When people make the leap from being employed to self-employed, they have two things in mind:
- gaining more time; and
- finding financial freedom.
If you’ve made the switch yourself, you’ll know that the reality is quite different.
The benefits of being self-employed are immediately apparent, yes. You can start work whenever you wish, nip out for a run without a cursory glance from your boss, and decide what you want to work on and when.
What ends up happening is that you seem to work every hour god sends.
If you're selling services, you'll likely find this quick assessment helpful ... especially if you're looking to build long-term financial security for you and your family.
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The net result? LESS financial security and more uncertainty.
This wasn’t the plan, was it?
So, what can you do to improve your time management skills as a self-employed entrepreneur?
Why it’s hard to find time when self-employed
Let’s first have a think about why you seem to end up with less time when you’re self-employed.
The answer is actually pretty straightforward. When you work for a company, your paycheck reflects the hours you’ve worked. When you work for yourself, you typically end up charging for your time.
These are two very different things.
We only have a finite amount of time to play with, which means you can only sell so much of it before it runs dry.
Sure, you could raise your prices, but self-employed people are often reluctant to do so. After all, won’t that simply put people off buying your services in the first place?
Unfortunately, selling your time seems like the only option.
Swapping time for experience when self-employed
Let’s say you want to buy a new family portrait for your mum’s 80th birthday next week. You approach a photographer, but they tell you there’s a big waiting list and they can’t do it for another six weeks.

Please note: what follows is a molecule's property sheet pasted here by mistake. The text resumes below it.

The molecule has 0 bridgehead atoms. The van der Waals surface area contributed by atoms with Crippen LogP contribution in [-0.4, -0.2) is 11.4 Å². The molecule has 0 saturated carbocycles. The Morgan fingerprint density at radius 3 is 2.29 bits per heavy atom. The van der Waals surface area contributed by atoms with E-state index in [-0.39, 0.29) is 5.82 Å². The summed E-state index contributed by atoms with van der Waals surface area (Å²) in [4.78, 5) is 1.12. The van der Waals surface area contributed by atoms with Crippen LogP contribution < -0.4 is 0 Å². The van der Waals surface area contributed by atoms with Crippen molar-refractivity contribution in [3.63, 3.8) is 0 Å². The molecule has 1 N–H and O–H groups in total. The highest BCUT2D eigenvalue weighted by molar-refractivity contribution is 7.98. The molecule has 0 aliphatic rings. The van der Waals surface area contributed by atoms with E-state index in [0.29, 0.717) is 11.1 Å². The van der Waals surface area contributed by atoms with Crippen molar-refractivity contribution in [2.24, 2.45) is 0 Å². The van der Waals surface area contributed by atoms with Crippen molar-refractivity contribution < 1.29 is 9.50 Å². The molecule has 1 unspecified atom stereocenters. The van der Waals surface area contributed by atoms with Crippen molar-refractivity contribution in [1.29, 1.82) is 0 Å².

Only, you need it now. So, you ask for it quicker, and the photographer tells you that it’s possible, but that you’ll need to pay more for a fast turnaround.
You’d probably pay for it, wouldn’t you? The value in getting it quickly is evident, after all.
That photographer has adopted the right pricing model. They’ve priced their services from their perspective, with the customer benefit clearly in mind.
You can do the same with your clients. Why are you charging clients more for something that’s going to take you longer?
It all comes down to selling your experience. You have the experience to turn jobs around fast, and you can charge handsomely for the privilege. It’s your experience that’ll find faster solutions, more quickly.
Clients hire you because they want you to do a job. (If they know, like, and trust you, they’re more likely to choose you over your competitors.) The job in question is to offer them a solution to a problem, and solving it more quickly is better than taking longer.
How to complete jobs quicker as a self-employed worker
If you only had 20% of the time available to you, how would you use it?
You’d find a way to work differently, wouldn’t you? You’d probably ask the client more questions; what do they NEED, exactly? Why do they need it so fast? What will it take to solve the problem as quickly as possible?
Often, the answer lies right beneath your nose (or above it, if you will). That’s right – it’s your experience. If you call on it to help resolve problems quickly, you’ll claw back invaluable time and be able to charge more for what you do.
Sounds simple, right?
It really is. Work differently, not harder, and you’ll get things done in half the time.
Before you go: avoid this self-employed pricing mistake
If we haven’t made it obvious enough already, this isn’t about charging less because you can get something done quicker.
It’s quite the opposite.
Only, so many self-employed people fall into this trap.
“Ah, that’ll only take me an hour. It’s a quick job, so I’ll only charge you £XX for it.”
Ouch. That’s an opportunity missed. Because the client in question would almost certainly have paid MORE for the fast turnaround.
Think about it: they received a solution to their problem. But that wasn’t where the value was for them – the value came in the form of fast delivery.
Remember the family portrait? You’d pay more for it if it arrived quicker, wouldn’t you? Your mum’s worth it, after all.
If the outcome is the same (or better), why charge less? It makes NO sense. And if you’re feeling uncomfortable about this, bear in mind that you’re placing yourself in the “work more to earn more” camp.
If you want financial freedom, you need to change that way of thinking.